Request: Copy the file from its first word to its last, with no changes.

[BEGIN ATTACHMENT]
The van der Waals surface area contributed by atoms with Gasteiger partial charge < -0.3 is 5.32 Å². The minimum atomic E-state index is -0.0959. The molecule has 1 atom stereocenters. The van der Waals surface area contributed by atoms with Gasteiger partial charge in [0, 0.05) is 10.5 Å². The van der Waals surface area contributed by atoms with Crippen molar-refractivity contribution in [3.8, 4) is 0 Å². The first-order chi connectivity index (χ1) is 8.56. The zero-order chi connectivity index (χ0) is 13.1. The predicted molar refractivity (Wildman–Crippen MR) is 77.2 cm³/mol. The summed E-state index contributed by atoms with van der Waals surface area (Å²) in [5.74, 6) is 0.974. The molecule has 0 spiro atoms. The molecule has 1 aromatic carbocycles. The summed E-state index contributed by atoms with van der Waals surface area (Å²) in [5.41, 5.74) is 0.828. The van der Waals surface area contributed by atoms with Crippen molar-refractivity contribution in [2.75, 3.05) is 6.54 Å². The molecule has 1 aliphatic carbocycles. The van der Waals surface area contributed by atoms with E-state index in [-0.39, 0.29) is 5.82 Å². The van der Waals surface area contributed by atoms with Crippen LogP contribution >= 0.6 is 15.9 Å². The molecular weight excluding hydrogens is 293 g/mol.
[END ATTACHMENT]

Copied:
The van der Waals surface area contributed by atoms with Gasteiger partial charge < -0.3 is 5.32 Å². The minimum atomic E-state index is -0.0959. The molecule has 1 atom stereocenters. The van der Waals surface area contributed by atoms with Gasteiger partial charge in [0, 0.05) is 10.5 Å². The van der Waals surface area contributed by atoms with Crippen molar-refractivity contribution in [3.8, 4) is 0 Å². The first-order chi connectivity index (χ1) is 8.56. The zero-order chi connectivity index (χ0) is 13.1. The predicted molar refractivity (Wildman–Crippen MR) is 77.2 cm³/mol. The summed E-state index contributed by atoms with van der Waals surface area (Å²) in [5.74, 6) is 0.974. The molecule has 0 spiro atoms. The molecule has 1 aromatic carbocycles. The summed E-state index contributed by atoms with van der Waals surface area (Å²) in [5.41, 5.74) is 0.828. The van der Waals surface area contributed by atoms with Crippen molar-refractivity contribution in [2.75, 3.05) is 6.54 Å². The molecule has 1 aliphatic carbocycles. The van der Waals surface area contributed by atoms with E-state index in [-0.39, 0.29) is 5.82 Å². The van der Waals surface area contributed by atoms with Crippen LogP contribution >= 0.6 is 15.9 Å². The molecular weight excluding hydrogens is 293 g/mol.